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Obama's rise is stuff of the Great American Dream
November 05, 2008
From a small-time community worker to the most powerful man in the world, Barack Obama's victory in the US presidential polls marks a huge political transformation in a country with a racist past that will have a black occupy the top post for the first time.

A votary of strong ties with India, the 47-year-old Harvard-educated lawyer and a Democrat reached the White House exactly 45 years after the black civil rights leader Martin Luther King challenged Americans to embrace his "dream" of equality.

Barack Hussein Obama, whose father was a Kenyan and mother a white American, himself has had no misgivings on the herculean task he faced in getting elected as President because of his race and name. This was reflected by his recent comment that getting elected to the White House would be a "leap".

Undertaking his campaign with a catchy slogan--'The Change We Need'--Obama presented himself to America as a fresh face with the knowledge and mettle needed for the White House. He emerged victorious after a gruelling and bitter 21-month-long campaign in which he overcame the challenge from high-profile fellow Democrat Hillary Clinton and Vietnam War veteran Republican nominee John McCain.

Born on August 4, 1961, in Hawaii, Obama will be the first black President, a development that demonstrates a major change in America, which has witnessed bitter racism for centuries before the social evil was abolished about 200 years ago.

Obama's first tryst with power came in 1996 when the low-paid community organiser on Chicago's south side was elected to the state Senate of Illinois. He made it to the federal Senate in 2004 after a landslide electoral victory.

While many have scoffed at Obama's experience as a community organiser saying community work experience does not count in the making of a US President, analysts feel that it has helped the black American leader to reach out to individual voters during his campaign. Obama became a media darling and one of the most visible figures in Washington, with two best-selling books to his name - The Audacity of Hope and Dreams From My Father.

For the Democrats, who were out to wrest the Presidency from the Republicans after eight years, Obama's nomination was a gamble. But Obama defeated Arizona Senator McCain handsomely in the election which was dominated by frequent controversies, mostly related to his race and religion.

Obama, whose first name Barack in Arabic means 'the blessed', was hard pressed to fend off rumours that he is a Muslim and said he is a practising Christian. During the campaign, the advocate of strong partnership with India has made a number of comments and gestures, including lending support to the civil nuclear deal though he initially had reservations on it. He has also made it clear that India posed no threat to Pakistan and that the latter rather faced the danger from militants within. At the same time, he also talked about discouraging outsourcing, a move, if implemented, could have an adverse impact on India. "....Unlike John McCain [Images], I will stop giving tax breaks to companies that ship jobs overseas, and I will start giving them to companies that create good jobs right here in America," he said during campaigning.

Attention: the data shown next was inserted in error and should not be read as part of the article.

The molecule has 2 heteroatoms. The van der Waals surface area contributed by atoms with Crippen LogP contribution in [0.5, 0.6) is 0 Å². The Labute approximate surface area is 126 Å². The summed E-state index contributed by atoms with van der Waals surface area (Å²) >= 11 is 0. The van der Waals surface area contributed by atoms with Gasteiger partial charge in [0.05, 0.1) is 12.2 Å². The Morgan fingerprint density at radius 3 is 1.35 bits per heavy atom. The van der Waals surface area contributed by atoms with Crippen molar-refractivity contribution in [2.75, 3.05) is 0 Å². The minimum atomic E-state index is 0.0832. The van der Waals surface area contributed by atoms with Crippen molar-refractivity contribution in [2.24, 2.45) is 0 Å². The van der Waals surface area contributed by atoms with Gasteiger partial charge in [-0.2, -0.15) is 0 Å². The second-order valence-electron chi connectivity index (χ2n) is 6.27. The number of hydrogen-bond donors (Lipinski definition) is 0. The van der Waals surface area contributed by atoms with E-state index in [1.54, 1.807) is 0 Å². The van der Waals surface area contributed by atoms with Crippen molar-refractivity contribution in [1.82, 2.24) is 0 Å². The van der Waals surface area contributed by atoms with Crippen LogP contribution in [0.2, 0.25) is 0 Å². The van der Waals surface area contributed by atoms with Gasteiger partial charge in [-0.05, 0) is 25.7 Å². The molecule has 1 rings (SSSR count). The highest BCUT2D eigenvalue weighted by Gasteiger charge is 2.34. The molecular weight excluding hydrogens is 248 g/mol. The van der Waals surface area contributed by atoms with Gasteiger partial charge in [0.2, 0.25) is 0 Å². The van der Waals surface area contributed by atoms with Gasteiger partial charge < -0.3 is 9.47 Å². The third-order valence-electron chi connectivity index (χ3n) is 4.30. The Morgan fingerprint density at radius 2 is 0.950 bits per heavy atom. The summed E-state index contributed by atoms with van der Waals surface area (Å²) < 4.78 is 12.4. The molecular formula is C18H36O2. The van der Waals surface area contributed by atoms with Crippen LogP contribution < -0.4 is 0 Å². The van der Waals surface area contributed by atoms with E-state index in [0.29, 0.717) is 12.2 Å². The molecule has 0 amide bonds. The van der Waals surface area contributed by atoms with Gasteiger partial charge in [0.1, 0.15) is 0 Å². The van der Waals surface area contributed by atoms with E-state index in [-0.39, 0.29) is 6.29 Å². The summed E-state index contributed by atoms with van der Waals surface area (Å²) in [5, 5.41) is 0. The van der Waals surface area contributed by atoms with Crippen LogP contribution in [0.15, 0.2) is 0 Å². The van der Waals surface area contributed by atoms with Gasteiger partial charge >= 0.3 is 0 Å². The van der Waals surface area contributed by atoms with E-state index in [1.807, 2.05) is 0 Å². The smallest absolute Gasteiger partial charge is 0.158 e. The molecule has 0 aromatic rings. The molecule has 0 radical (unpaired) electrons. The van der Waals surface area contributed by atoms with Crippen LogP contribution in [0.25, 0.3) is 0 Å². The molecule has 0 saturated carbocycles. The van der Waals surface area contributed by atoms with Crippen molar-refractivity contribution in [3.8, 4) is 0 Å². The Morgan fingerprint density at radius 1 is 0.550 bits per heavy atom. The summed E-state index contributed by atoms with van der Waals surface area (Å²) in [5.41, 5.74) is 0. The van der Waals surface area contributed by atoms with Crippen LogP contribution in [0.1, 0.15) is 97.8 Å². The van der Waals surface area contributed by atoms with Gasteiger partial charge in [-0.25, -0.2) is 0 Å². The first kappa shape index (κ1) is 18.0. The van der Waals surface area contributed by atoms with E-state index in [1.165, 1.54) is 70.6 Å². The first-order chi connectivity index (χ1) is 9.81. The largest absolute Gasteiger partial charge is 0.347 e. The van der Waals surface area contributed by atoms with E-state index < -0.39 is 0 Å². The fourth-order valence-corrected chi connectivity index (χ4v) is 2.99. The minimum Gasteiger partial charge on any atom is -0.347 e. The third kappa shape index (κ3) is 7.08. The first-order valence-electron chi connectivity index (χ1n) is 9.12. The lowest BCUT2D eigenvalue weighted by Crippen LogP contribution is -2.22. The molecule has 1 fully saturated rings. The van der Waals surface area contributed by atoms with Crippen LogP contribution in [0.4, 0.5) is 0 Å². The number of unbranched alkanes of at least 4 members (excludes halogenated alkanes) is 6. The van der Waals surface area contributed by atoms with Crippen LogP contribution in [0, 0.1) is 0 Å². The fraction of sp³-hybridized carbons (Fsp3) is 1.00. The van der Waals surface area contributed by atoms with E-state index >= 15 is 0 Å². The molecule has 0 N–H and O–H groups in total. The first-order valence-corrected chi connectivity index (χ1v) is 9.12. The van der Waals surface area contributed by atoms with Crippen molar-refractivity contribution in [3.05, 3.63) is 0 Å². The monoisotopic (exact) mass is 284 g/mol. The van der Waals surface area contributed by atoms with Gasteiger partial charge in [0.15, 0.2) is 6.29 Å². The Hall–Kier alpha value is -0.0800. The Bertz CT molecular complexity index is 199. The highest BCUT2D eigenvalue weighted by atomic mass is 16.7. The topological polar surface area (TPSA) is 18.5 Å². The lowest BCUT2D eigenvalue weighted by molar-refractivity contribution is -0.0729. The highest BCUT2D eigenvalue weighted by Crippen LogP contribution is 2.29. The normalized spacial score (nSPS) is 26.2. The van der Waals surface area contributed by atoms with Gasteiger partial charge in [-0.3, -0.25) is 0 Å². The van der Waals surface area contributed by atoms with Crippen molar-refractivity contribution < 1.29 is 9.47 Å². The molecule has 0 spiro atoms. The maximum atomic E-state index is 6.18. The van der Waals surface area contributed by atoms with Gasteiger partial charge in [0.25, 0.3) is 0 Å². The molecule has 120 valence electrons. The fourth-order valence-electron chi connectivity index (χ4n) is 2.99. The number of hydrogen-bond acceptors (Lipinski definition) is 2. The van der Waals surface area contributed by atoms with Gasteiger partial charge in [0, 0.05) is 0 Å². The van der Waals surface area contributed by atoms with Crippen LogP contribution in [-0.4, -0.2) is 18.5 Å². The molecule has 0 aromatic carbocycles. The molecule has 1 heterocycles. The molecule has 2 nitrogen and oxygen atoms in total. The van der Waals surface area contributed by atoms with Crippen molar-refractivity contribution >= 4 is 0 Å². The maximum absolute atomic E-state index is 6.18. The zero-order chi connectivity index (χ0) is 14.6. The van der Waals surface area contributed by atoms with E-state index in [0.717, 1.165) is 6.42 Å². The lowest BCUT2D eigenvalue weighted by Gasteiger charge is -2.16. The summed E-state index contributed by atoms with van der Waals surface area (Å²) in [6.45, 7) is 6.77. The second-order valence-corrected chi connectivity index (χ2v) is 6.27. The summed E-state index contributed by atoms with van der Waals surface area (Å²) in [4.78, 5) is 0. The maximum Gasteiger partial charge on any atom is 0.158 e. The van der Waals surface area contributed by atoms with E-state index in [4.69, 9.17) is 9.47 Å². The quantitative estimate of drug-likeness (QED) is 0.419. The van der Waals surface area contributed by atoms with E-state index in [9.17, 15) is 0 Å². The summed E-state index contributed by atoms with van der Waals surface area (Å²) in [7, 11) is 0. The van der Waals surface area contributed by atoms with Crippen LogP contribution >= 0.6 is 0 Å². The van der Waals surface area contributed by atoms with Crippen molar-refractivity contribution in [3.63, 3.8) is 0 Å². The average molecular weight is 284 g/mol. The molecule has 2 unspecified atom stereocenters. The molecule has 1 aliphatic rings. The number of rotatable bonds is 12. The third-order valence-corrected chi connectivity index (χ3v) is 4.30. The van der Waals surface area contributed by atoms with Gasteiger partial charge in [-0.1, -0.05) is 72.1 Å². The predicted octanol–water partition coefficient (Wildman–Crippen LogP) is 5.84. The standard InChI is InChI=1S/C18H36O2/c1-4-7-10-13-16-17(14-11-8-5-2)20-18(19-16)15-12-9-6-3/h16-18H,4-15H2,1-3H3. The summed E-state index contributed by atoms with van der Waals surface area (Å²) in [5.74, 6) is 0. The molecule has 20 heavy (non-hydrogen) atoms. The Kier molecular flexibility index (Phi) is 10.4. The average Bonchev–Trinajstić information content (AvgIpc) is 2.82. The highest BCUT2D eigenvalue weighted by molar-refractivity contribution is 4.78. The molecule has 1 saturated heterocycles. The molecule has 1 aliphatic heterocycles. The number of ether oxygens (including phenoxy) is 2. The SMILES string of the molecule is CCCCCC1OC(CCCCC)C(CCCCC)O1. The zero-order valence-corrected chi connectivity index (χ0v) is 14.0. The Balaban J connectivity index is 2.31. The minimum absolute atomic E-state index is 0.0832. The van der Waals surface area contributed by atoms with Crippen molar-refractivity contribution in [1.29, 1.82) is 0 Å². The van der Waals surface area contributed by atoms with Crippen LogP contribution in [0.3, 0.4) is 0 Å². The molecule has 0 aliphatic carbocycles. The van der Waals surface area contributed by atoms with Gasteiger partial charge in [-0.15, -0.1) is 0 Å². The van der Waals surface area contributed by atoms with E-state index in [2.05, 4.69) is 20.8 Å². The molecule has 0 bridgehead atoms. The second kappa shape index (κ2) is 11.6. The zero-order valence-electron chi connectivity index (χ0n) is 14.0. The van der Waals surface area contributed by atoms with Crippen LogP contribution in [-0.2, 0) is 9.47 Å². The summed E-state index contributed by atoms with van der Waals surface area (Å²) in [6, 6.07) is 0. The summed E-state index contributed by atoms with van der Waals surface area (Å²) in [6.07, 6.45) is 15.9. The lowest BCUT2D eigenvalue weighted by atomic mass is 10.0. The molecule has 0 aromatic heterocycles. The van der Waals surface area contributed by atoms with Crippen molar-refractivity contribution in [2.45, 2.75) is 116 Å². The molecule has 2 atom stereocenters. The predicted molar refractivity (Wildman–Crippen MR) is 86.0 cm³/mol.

Obama, who broke all records for fund-raising, had said that his victory would be a "defining moment" for the nation which abolished slavery 200 years ago but was still battling the scourge of racial discrimination.

An early critic of the Iraq war, the Democrat, who spoke out against the prospect of an invasion several months before the March 2003 move by the Bush administration, expressed willingness to talk to Iranian leaders without preconditions, a desire criticised as reckless by his Republican rival McCain.

Obama rallied huge crowds with inspiring words and vowed to bring change to the calcified ways of Washington, even as critics tried to cast him as a celebrity whose oratorical sizzle concealed a thin resume.

In a series of debates--including three with McCain--Obama proved adept and skilled at answering questions and offering proposals about health care, the financial bailout and Iraq, among other issues. On countering the threat of terrorism, Obama said he will do this by building new partnerships and would send troops into war zone only with a clear mission. "As commander-in-chief, I will never hesitate to defend this nation, but will only send our troops into harm's way with a clear mission," he had said.

"I will build new partnerships to defeat the threats of 21st century: terrorism and nuclear proliferation, poverty and genocide, climate change and disease," he had promised. His approach to dealing with the Wall Street meltdown earned endorsement from the former Joint Chiefs of Staff chairman Colin Powell, who praised Obama's "steadiness ... (and) depth of knowledge."

Obama is married to lawyer Michelle and the couple have two daughters, 10-year-old Malia and seven-year-old Sasha.

Image: President-elect Barack Obama [Images] acknowledges the crowd following his victory speech at his election party in Chicago on November 4, 2008.

Photograph: Emmanuel Dunand/AFP/Getty Images


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